Bottom line is if you work off the GCM then you can only tow 3500kg in a Ranger if you have no more than 300kg of load on the truck, or if the truck is at GVM, you can tow 2800kg.
 
However, there’s more to it.  Remember those axle loads?  Don’t want to exceed them, that’s for sure.  A 3500kg trailer will need round about 300kg of towball mass and that needs to be taken into account too.  I cannot do the maths here as I don’t know what the axle load is on a Ranger when empty (only its maximum), but let’s assume that the vehicle is at GVM and the front axle is weighted to the maximum.  We know from the table above there’s 130kg left to play with, so let’s put all that on the rear axle.  We know that 10% of trailer mass is the rough rule (and Ford recommend this too), so 130kg makes for around a 1300kg trailer.   But in reality less, because a 130kg towball mass over a metre behind the rear axle produces a moment (leverage) so the net effect on the rear axle is greater (and the load on the front axle is reduced too). 
 
Sound complicated?  That’s because it is. 
 
Now let’s now look at the new Nissan NP300 Navara.  Here we have a GCM of 5910kg, subtract the 3500kg tow rating and we have 2410kg, the maximum the truck can now weigh.  So 2410kg – 1910kg tare = 489kg of payload.  
 
Or the other way around to determine what trailer we can pull at GVM: we have the GCM of 5910kg, subtract 2910 GVM = 3000kg towing.  Then if we look at the axle load we see that there’s not a lot of play, with maximum combined axle load only 110kg more than the GVM.  A 110kg towball mass translates to a trailer of around 1100kg.
 
Some people claim this calculation is double-counting.  It’s not.  A trailer that weighs 3500kg still needs to be controlled by a vehicle and whether the mass is on the trailer’s axles or the towball makes no difference, it’s all part of that 3500kg figure.  But, the towball mass at the same time does create a significant downforce on the rear axle which is load on the towcar.
 
Some have said if the vehicle is at GVM you cannot tow. Remember there is usually some rear axle load left once the vehicle is at GVM. That can be used for towball mass provided the load is reduced to keep the vehicle below GVM.
 
The Pajero is another case again. Mitsubishi state that the maximum towball mass is 250kg: “maximum towball download (kg) when towed weight is 2,500kg or less” but above that (2500-3000kg) it is 180kg.  They also say that “a weight distribution hitch is recommended for towball downloads exceeding 135kg.”.  
 
These are just examples.  If you look at the fine print of just about any vehicle – but especially utes – there’s all sorts of complications once you start approaching maximum tow capacity and it’s certainly not a case of hook up and hope.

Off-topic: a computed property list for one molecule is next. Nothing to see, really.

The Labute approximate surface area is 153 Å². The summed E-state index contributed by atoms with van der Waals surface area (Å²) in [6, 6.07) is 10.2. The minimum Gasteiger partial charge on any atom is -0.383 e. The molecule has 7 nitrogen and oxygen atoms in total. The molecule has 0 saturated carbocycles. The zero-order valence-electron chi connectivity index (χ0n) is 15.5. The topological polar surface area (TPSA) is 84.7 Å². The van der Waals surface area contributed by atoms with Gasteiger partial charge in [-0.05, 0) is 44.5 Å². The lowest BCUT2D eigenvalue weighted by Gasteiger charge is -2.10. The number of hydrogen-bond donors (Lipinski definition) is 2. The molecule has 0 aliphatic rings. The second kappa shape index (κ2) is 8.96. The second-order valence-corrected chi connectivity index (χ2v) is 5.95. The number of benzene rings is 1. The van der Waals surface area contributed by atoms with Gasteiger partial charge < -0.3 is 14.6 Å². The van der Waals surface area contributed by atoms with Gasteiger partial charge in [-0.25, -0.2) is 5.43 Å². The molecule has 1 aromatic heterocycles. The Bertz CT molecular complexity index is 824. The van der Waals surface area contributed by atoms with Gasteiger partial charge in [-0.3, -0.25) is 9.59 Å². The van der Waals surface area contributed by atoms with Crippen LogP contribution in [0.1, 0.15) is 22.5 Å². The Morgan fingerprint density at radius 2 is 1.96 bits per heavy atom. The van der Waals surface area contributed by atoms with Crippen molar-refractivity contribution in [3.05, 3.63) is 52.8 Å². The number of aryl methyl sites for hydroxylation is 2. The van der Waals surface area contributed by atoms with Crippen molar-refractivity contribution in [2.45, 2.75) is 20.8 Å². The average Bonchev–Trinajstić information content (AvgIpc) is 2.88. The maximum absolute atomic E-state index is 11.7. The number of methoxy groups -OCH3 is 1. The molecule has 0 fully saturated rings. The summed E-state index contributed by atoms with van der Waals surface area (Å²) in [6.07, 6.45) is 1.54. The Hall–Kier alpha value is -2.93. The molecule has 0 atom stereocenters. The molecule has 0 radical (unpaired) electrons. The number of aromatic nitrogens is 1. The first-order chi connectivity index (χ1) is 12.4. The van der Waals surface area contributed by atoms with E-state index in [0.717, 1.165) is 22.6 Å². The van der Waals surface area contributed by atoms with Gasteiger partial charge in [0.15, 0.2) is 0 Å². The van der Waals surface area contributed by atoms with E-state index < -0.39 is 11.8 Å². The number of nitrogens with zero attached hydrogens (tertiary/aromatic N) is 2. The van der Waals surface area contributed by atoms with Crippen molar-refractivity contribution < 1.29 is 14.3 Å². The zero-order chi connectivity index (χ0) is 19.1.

It is also interesting that the wagons tend to have a GCM equal to their GVM and maximum tow rating, whereas the utes do not.  Could this be because the utes have had their tow rating pushed a bit higher than what it should be?  Also note that the Triton can “only” tow 3100kg, but it loses only 115kg of payload when at its maximum of 3100kg.   It might not have the headline 3500kg, but realistically the numbers show it is real-world equal to the others.

towbar
A towbar with useful information on it about tow ratings. The GTM is explained above.
IMG_5144
ARB towbar on a Navara D22 dualcab ute.

The bottom line

Very few vehicles can tow their maximum rated tow weight when at their GVM, or even sometimes quite a way off it. The headline tow figure may not be usable in real life.

  • If the sum of the GVM and max tow rating is greater than the GCM, then you have to choose between a fully loaded vehicle or the heaviest trailer it’ll tow.  You have to take a close look at exactly what the manufacturer is saying about maximum towing capacities.  This is unlikely to a simple answer – hence this long and jargon laden article – so you need to ensure that anyone you take advice from actually has a clue about your specific vehicle and trailer.  Further tip – salespeople looking to close a deal are not known to be the most reliable source of technical advice on complex matters;
  • Don’t assume a weight-distribution hitch (WDH) is the solution.  Some manufacturers mandate a WDH, some recommend, and some say definitely do not use it;
  • If a vehicle is set up for offroading with the usual accessories it will weigh 200-400kg over tare.  This may reduce its towing ability as it may exceed its GCM once a heavy trailer is connected, or the driver gets in.  In fact, some vehicles are so heavily loaded and modified they’re at GVM before anyone gets in;
  • It doesn’t matter what sort of suspension or brakes you fit, if the compliance plate isn’t changed your GVM is what it is;